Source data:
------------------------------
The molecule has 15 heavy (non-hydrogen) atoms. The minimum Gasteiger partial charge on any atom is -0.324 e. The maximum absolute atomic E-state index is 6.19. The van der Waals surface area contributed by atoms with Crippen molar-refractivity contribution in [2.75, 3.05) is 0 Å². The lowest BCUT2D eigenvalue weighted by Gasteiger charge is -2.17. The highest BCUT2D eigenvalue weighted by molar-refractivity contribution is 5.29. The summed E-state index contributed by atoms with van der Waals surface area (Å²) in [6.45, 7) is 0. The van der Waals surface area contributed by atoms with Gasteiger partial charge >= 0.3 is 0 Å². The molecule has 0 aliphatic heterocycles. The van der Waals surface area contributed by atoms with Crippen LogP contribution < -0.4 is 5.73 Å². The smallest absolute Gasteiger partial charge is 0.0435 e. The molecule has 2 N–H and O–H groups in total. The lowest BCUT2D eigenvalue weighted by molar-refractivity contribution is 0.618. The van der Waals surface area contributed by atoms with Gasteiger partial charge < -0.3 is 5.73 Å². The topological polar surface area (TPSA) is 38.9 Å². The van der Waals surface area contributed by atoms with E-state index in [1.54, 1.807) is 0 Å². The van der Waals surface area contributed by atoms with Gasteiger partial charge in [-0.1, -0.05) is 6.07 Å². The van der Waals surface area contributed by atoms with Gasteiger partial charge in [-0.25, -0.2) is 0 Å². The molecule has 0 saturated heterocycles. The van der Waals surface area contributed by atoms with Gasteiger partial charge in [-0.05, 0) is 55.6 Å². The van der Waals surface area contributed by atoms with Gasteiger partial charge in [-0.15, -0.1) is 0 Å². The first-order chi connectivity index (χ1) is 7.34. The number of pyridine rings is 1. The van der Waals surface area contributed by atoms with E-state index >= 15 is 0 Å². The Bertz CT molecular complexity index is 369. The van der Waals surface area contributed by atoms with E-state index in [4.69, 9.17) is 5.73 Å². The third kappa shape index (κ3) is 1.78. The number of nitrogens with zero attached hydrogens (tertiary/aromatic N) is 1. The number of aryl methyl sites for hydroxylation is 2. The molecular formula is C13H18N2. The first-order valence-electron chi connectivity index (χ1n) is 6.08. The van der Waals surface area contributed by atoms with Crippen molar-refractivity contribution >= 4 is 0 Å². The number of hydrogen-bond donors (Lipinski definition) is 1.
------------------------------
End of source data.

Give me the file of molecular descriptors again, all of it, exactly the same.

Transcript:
The molecule has 15 heavy (non-hydrogen) atoms. The minimum Gasteiger partial charge on any atom is -0.324 e. The maximum absolute atomic E-state index is 6.19. The van der Waals surface area contributed by atoms with Crippen molar-refractivity contribution in [2.75, 3.05) is 0 Å². The lowest BCUT2D eigenvalue weighted by Gasteiger charge is -2.17. The highest BCUT2D eigenvalue weighted by molar-refractivity contribution is 5.29. The summed E-state index contributed by atoms with van der Waals surface area (Å²) in [6.45, 7) is 0. The van der Waals surface area contributed by atoms with Gasteiger partial charge >= 0.3 is 0 Å². The molecule has 0 aliphatic heterocycles. The van der Waals surface area contributed by atoms with Crippen LogP contribution < -0.4 is 5.73 Å². The smallest absolute Gasteiger partial charge is 0.0435 e. The molecule has 2 N–H and O–H groups in total. The lowest BCUT2D eigenvalue weighted by molar-refractivity contribution is 0.618. The van der Waals surface area contributed by atoms with Gasteiger partial charge < -0.3 is 5.73 Å². The topological polar surface area (TPSA) is 38.9 Å². The van der Waals surface area contributed by atoms with E-state index in [1.54, 1.807) is 0 Å². The van der Waals surface area contributed by atoms with Gasteiger partial charge in [-0.1, -0.05) is 6.07 Å². The van der Waals surface area contributed by atoms with Gasteiger partial charge in [-0.25, -0.2) is 0 Å². The molecule has 0 saturated heterocycles. The van der Waals surface area contributed by atoms with Gasteiger partial charge in [-0.05, 0) is 55.6 Å². The van der Waals surface area contributed by atoms with Gasteiger partial charge in [-0.15, -0.1) is 0 Å². The first-order chi connectivity index (χ1) is 7.34. The number of pyridine rings is 1. The van der Waals surface area contributed by atoms with E-state index >= 15 is 0 Å². The Bertz CT molecular complexity index is 369. The van der Waals surface area contributed by atoms with E-state index in [4.69, 9.17) is 5.73 Å². The third kappa shape index (κ3) is 1.78. The number of nitrogens with zero attached hydrogens (tertiary/aromatic N) is 1. The number of aryl methyl sites for hydroxylation is 2. The molecular formula is C13H18N2. The first-order valence-electron chi connectivity index (χ1n) is 6.08. The van der Waals surface area contributed by atoms with Crippen molar-refractivity contribution >= 4 is 0 Å². The number of hydrogen-bond donors (Lipinski definition) is 1.